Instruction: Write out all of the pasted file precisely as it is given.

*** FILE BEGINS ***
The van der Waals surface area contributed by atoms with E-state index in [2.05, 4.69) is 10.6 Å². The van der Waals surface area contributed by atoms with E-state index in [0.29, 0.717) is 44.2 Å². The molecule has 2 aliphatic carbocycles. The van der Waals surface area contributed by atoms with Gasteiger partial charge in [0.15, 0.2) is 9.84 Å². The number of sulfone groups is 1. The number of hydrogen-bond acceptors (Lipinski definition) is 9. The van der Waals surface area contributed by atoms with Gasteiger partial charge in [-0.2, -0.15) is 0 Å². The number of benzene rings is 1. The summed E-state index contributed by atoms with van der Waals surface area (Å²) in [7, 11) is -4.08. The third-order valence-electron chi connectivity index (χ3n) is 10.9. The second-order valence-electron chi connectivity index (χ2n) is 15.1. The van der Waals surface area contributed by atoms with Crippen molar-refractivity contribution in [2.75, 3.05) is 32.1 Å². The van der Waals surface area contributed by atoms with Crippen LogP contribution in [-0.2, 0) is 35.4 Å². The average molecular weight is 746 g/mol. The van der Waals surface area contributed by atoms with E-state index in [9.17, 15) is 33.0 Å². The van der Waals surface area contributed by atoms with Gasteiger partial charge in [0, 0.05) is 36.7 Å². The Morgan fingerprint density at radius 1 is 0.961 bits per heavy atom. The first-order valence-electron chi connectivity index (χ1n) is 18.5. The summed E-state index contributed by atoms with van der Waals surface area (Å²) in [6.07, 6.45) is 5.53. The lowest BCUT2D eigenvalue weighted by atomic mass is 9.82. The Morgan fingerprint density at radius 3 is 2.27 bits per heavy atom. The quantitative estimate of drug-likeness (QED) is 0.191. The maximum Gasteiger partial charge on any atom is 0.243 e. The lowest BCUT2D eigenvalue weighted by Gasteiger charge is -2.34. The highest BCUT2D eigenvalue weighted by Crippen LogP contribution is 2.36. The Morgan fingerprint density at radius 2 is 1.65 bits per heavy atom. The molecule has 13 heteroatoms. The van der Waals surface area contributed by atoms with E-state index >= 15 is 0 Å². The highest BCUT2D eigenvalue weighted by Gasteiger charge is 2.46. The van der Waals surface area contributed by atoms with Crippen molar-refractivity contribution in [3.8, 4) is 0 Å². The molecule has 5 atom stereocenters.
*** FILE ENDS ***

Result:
The van der Waals surface area contributed by atoms with E-state index in [2.05, 4.69) is 10.6 Å². The van der Waals surface area contributed by atoms with E-state index in [0.29, 0.717) is 44.2 Å². The molecule has 2 aliphatic carbocycles. The van der Waals surface area contributed by atoms with Gasteiger partial charge in [0.15, 0.2) is 9.84 Å². The number of sulfone groups is 1. The number of hydrogen-bond acceptors (Lipinski definition) is 9. The van der Waals surface area contributed by atoms with Gasteiger partial charge in [-0.2, -0.15) is 0 Å². The number of benzene rings is 1. The summed E-state index contributed by atoms with van der Waals surface area (Å²) in [7, 11) is -4.08. The third-order valence-electron chi connectivity index (χ3n) is 10.9. The second-order valence-electron chi connectivity index (χ2n) is 15.1. The van der Waals surface area contributed by atoms with Crippen molar-refractivity contribution in [2.75, 3.05) is 32.1 Å². The van der Waals surface area contributed by atoms with Crippen LogP contribution in [-0.2, 0) is 35.4 Å². The average molecular weight is 746 g/mol. The van der Waals surface area contributed by atoms with E-state index in [9.17, 15) is 33.0 Å². The van der Waals surface area contributed by atoms with Gasteiger partial charge in [0, 0.05) is 36.7 Å². The Morgan fingerprint density at radius 1 is 0.961 bits per heavy atom. The first-order valence-electron chi connectivity index (χ1n) is 18.5. The summed E-state index contributed by atoms with van der Waals surface area (Å²) in [6.07, 6.45) is 5.53. The lowest BCUT2D eigenvalue weighted by atomic mass is 9.82. The Morgan fingerprint density at radius 3 is 2.27 bits per heavy atom. The quantitative estimate of drug-likeness (QED) is 0.191. The maximum Gasteiger partial charge on any atom is 0.243 e. The lowest BCUT2D eigenvalue weighted by Gasteiger charge is -2.34. The highest BCUT2D eigenvalue weighted by Crippen LogP contribution is 2.36. The Morgan fingerprint density at radius 2 is 1.65 bits per heavy atom. The molecule has 13 heteroatoms. The van der Waals surface area contributed by atoms with E-state index >= 15 is 0 Å². The highest BCUT2D eigenvalue weighted by Gasteiger charge is 2.46. The van der Waals surface area contributed by atoms with Crippen molar-refractivity contribution in [3.8, 4) is 0 Å². The molecule has 5 atom stereocenters.